There are a few things you can start looking at. The system tools Check Disk and System File Checker as well as looking over the msconfig's Start items tab and any unnecessary 3rd party background services depending on what programs you have on would be a start.
Disk errors would be fixed(errors on drive not failing drive) with the Disk Check tool, chkdsk /r at command prompt or click the Check now button when right clicking on the hard drive's icon in WE and opening the Tools tab to schedule that for the next startup. Note especially after any number of hard boots or forced shutdowns to deal with the likely errors then created on top of the original problem.
The reduction of startup items in the msconfig is also one way to isolate a program where something doesn't want to load up normally on each startup. If a program is the source by narrowing what loads up along with Windows will eventually isolate that program when suddenly noticing everything is back to normal.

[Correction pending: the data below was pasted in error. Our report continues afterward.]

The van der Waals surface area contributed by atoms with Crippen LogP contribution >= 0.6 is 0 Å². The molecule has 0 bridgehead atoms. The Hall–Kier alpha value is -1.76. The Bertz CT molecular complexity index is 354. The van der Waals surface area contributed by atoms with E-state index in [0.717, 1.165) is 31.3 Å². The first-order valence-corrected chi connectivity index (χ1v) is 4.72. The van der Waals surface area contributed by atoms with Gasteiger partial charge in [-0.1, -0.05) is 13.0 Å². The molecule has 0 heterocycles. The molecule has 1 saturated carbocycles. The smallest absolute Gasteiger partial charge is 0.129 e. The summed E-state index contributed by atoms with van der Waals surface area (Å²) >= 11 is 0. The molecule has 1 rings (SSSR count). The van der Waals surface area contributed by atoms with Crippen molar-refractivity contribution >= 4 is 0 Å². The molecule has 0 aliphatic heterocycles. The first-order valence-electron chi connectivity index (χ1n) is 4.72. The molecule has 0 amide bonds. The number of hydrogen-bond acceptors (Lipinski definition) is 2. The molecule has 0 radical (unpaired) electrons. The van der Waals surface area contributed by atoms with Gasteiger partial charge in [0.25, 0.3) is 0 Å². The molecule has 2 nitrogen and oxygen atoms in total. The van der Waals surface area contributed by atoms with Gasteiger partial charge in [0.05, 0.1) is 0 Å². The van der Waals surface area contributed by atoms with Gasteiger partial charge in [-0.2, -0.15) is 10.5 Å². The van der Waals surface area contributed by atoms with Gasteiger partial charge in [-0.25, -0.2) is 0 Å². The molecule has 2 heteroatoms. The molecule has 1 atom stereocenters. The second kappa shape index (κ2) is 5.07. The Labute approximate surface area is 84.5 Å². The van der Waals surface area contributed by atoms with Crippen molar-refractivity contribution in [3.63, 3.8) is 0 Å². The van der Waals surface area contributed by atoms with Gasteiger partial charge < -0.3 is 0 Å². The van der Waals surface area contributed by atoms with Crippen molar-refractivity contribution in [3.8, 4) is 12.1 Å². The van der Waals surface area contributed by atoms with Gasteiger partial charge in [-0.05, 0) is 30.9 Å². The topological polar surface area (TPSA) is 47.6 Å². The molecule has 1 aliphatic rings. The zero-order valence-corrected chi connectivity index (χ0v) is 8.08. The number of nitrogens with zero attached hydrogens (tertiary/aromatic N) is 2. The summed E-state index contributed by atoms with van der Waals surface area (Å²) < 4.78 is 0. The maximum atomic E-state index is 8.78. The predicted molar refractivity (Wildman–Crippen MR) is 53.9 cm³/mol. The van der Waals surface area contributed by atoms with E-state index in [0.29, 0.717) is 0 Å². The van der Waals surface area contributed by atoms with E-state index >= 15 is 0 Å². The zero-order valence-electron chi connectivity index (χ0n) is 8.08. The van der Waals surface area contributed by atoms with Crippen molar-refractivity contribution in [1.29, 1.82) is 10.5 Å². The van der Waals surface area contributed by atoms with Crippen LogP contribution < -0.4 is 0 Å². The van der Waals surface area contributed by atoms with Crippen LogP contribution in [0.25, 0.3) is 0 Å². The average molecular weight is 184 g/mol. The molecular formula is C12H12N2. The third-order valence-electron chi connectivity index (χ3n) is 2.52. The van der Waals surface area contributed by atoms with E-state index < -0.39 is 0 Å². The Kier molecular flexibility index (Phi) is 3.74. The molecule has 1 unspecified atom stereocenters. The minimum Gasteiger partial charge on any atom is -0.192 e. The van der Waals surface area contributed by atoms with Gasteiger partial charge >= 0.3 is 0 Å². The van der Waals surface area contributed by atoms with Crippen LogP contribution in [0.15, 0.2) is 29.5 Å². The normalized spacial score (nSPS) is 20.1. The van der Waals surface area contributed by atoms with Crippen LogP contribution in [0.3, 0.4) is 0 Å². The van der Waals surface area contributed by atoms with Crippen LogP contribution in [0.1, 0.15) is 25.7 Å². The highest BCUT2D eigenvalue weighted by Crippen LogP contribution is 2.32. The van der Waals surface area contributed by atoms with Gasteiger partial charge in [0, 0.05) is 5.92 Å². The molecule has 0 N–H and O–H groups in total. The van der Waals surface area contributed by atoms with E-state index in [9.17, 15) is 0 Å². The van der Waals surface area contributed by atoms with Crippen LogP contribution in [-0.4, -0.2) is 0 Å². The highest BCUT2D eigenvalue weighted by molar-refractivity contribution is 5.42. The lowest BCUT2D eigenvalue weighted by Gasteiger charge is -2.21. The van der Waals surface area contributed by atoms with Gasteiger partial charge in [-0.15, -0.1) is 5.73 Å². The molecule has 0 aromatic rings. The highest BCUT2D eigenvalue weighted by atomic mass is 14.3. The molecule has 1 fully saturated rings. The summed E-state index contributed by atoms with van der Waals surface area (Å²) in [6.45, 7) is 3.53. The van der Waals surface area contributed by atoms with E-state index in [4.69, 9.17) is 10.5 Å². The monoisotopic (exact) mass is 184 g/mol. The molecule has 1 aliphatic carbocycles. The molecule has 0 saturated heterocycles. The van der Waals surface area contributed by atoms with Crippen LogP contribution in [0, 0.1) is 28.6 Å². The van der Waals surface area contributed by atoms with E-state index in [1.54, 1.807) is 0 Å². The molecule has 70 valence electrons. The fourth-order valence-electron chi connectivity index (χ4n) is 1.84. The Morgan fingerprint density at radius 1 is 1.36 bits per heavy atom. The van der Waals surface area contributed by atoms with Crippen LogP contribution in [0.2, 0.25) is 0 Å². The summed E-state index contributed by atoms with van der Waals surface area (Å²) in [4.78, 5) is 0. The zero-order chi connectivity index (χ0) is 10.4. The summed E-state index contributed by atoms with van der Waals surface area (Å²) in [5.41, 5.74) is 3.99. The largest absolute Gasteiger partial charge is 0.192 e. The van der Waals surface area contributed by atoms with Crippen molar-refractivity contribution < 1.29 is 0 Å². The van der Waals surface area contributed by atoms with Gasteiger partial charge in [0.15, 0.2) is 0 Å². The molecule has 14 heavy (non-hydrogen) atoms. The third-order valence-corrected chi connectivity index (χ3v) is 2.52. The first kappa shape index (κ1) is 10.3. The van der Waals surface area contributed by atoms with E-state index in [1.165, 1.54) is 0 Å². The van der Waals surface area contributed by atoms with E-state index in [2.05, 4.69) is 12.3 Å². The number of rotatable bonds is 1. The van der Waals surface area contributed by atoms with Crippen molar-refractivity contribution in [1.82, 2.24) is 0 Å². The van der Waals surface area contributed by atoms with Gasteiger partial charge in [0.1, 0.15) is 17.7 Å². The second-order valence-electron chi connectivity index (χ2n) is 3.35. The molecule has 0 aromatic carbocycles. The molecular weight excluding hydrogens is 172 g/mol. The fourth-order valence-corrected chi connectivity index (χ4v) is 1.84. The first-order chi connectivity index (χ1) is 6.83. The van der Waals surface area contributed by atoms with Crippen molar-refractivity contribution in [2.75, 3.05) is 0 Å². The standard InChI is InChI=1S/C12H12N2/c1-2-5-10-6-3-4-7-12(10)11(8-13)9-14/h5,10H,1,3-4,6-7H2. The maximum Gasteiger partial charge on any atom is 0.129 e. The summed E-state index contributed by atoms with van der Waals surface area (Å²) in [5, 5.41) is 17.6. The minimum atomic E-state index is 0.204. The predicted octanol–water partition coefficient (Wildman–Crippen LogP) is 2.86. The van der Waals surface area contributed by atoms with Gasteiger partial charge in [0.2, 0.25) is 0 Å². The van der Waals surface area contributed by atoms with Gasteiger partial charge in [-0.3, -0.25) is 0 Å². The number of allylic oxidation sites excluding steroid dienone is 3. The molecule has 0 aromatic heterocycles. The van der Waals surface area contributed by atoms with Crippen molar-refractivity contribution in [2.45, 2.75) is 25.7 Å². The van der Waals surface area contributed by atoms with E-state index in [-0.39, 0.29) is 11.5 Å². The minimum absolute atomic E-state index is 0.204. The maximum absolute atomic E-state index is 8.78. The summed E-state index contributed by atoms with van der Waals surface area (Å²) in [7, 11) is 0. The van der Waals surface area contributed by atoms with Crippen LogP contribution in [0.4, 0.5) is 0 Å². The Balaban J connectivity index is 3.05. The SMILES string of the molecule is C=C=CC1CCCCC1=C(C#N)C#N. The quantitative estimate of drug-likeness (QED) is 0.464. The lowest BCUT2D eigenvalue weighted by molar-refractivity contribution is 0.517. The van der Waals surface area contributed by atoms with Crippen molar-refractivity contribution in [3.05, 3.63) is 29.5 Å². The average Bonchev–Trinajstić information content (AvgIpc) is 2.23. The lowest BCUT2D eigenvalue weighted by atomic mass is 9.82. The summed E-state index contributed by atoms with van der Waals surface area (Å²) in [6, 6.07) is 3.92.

The System File Checker also can play a role and why that is included, sfc /scannow at the Start>Run command line to get that going, since it will verfy all main files are present and replace any found corrupt or missing. When a system file gets a little shaky and flaky it's time to...
The last other item getting back to startups of course would be device and software drivers
as a possible culprit to include there. A driver
sticking too often the graphics drivers as the usual villian will tend to see Windows hang up when starting and first going to load drivers into memory and one tries to load sideways where it doesn't belong like a system reserved memory address can eventually lead to those dreaded BSOD "Blues"!